|Mary Perry (left) and Cate Stoner at Winterberry Farm. Both are single mothers who are trying to make their living by farming. English photo.
By Jean English
Many of us who were inspired to move onto the land after reading Helen and Scott Nearing’s Living the Good Life eventually encountered a factor they hadn’t mentioned: children. When the little ones arrived, the good life got even better – but more complex than we’d anticipated.
For Mary Perry of Winterberry Farm in Belgrade and Cate Stoner of Turning Wheel Farm in Bowdoinham, the good life with kids has one more dimension: Both are single mothers trying to make a living entirely by farming. While their experiences have not been easy, both are persevering – out of love for the land and its ability to heal; love for their children and a desire to be home with them; and love for providing people with good food.
As Real as It Gets
Perry grew up on a farm in Connecticut, where she became skilled in floral design, and moved to her 40-acre Maine farm, on the shore of Great Pond, in 2001. She was told then that she wouldn’t be able to live on a farming income, and she’s been asked, “Why don’t you just go get a real job?”
Despite the discouraging remarks, Perry started farming “because I needed money to raise my kids.” She has three children.
|An early farm stand at Winterberry Farm. Photo courtesy of Mary Perry.
Her first market was modest: She got an old table from her grandmother’s garage, set it in her front yard along Route 27, and put home-baked pies and extra basil from her garden on it. The goods sold out, and her reputation as a pie chef grew.
A couple of years later, John Harker of the Maine Department of Agriculture stopped at her roadside table and asked about her enterprise. He subsequently got her into the Farms for the Future Program and helped her get a loan through Coastal Enterprises Inc. to build a farm stand.
Now Perry has an attractive stand with a state-inspected kitchen in it where she bakes her pies, cookies and breads. Customers can also buy produce grown in the Winterberry Farm garden and tomatoes from the farm’s greenhouse; “cottage bouquets” of 20 stems in quart Mason jars for $8 (a favorite for summer tourists); Perry’s jams and jellies; pottery by Malley Webber of Hallowell; herbal products from Avena Botanicals; Trillium soaps; Swallowtail Farm yogurt, cheeses and raw milk; spun and dyed wool yarn from Perry’s three Romney sheep; and socks that Perry knits from that wool and sells for $30 to $35 per pair. (Perry either spins the wool herself or has it spun at Hope Spinnery in Hope, Maine – the only place that can handle the long staple of her Romneys.)
|The new farm stand has a commercial kitchen and an attractive display area. Photo courtesy of Mary Perry.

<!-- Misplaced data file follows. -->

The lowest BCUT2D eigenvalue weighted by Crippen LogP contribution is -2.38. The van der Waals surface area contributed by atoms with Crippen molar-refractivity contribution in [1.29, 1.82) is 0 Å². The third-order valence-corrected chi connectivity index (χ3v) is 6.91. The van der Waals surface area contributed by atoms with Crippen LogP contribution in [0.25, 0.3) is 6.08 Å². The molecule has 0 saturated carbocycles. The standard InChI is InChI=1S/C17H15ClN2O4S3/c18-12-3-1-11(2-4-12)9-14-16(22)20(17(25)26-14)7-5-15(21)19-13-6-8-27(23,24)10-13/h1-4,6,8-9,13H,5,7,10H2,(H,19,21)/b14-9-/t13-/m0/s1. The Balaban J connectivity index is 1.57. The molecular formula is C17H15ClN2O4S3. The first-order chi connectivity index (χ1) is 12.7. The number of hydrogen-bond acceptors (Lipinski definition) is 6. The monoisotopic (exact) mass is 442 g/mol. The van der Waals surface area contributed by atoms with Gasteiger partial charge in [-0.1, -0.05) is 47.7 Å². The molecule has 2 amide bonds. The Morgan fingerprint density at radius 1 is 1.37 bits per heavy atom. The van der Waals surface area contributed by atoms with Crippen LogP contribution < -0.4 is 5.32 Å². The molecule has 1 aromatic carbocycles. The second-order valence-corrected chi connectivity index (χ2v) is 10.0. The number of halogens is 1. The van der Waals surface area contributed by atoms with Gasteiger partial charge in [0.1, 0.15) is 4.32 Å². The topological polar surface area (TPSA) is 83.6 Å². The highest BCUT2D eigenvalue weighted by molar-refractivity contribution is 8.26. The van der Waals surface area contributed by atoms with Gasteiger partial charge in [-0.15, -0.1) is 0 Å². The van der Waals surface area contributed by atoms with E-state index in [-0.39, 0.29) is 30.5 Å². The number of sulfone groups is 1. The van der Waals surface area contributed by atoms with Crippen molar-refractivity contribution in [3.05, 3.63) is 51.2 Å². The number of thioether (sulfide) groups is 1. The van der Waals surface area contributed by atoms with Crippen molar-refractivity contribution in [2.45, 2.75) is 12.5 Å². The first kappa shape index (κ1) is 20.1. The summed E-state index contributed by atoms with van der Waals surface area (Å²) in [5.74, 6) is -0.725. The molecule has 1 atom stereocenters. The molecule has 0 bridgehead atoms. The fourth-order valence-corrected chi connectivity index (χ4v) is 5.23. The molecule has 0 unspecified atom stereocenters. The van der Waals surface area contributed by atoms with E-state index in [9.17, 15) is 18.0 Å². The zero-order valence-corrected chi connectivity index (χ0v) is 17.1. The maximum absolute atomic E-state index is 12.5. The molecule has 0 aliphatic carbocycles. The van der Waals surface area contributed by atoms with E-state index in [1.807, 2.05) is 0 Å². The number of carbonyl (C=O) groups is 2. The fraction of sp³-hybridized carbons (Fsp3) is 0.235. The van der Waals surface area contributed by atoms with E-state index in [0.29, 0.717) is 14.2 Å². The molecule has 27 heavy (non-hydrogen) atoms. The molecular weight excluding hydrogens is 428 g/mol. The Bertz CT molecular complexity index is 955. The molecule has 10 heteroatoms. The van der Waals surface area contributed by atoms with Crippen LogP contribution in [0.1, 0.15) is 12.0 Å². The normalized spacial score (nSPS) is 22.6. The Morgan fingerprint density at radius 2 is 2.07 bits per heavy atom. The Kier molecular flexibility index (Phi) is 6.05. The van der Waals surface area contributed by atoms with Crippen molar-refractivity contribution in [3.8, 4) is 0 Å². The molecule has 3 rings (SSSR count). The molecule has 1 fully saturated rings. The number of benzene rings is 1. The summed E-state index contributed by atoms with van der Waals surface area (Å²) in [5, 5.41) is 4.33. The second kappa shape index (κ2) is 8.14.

Perry’s pies are made from fruits from local farms. With an interest in health, she’s developing a whole wheat pie crust that she hopes mainstream customers (who tend to prefer a white flour crust) will like. In July and August, she sells at least 30 pies daily.
To meet the needs of and connect with year-round residents, Perry has a 25-member Community Supported Agriculture (CSA) enterprise. Members get organic vegetables, herbs and cut flowers.
A team of Haflinger draft ponies provides farm power and pulls sleigh rides in winter – another source of income for Perry. The Perrys also raise organic free range laying hens, organic meat broilers, a couple of ducks, a rescued goose, and two pigs.
In addition to farming, Perry is home schooling her 9-year-old son, Gil, using a Waldorf curriculum that emphasizes farming, large motor skills and building. Daughter Kenya is in middle school, and the youngest daughter, Sage, is a self-assured 3-year-old who seems ready to run the farm herself.
Turning Wheel Farm
Cate Stoner grew up in Lancaster and Chester counties in Pennsylvania, where the Amish farmscape inspired her. After college she cooked food and worked in a variety of farm operations. She eventually moved to Maine, where she helped start two farms and continues to help on one farm.
|Stoner holds a rescued goose while Perry’s daughter Sage looks on. English photo.
This year she’s starting her own operation on land owned by George Christopher in Bowdoinham. Nothing makes her feel so good as when she’s on the land, says Stoner. “It’s what makes sense to me and makes me feel good. It keeps me busy. What I know how to do is feed people.”
She intends to raise pastured pigs; ducks for eggs; vegetables and grains; and her 6-year-old son, Flynn.
Stoner’s in the process of putting up an off-grid house with solar panels (“All I need are lights and my radio”), installing a well, constructing an outhouse, and setting up fencing.
She’ll grow peas and oats and feed her pigs on that plot once the oats are in the milky stage. This should help balance their feed ration and enable Stoner to spend less on grain. Cooperating with other farmers, she is buying grain in bulk and storing it in a silo on the Christopher Farm.
Stoner will sell her 20 or so pigs through a pig CSA, with half a pig per customer. She also hopes to offer a winter CSA by direct-seeding crops on her land this summer, since she doesn’t yet have a greenhouse where she can start seedlings for a summer CSA.
|Honey, yarn, knit goods and other products (including pies!) fill the Winterberry farm stand. English photo.
Although Stoner has had plenty of experience helping others farm, this is the first time she’ll have farmed on her own. She entered MOFGA’s Journeyperson Program last year, which is very helpful, except that she can’t take advantage of all it has to offer (such as a long evening business class) because she’s a single parent. That may change as she’s “slowly learning to take advantage of the extremely supportive Bowdoinham community.”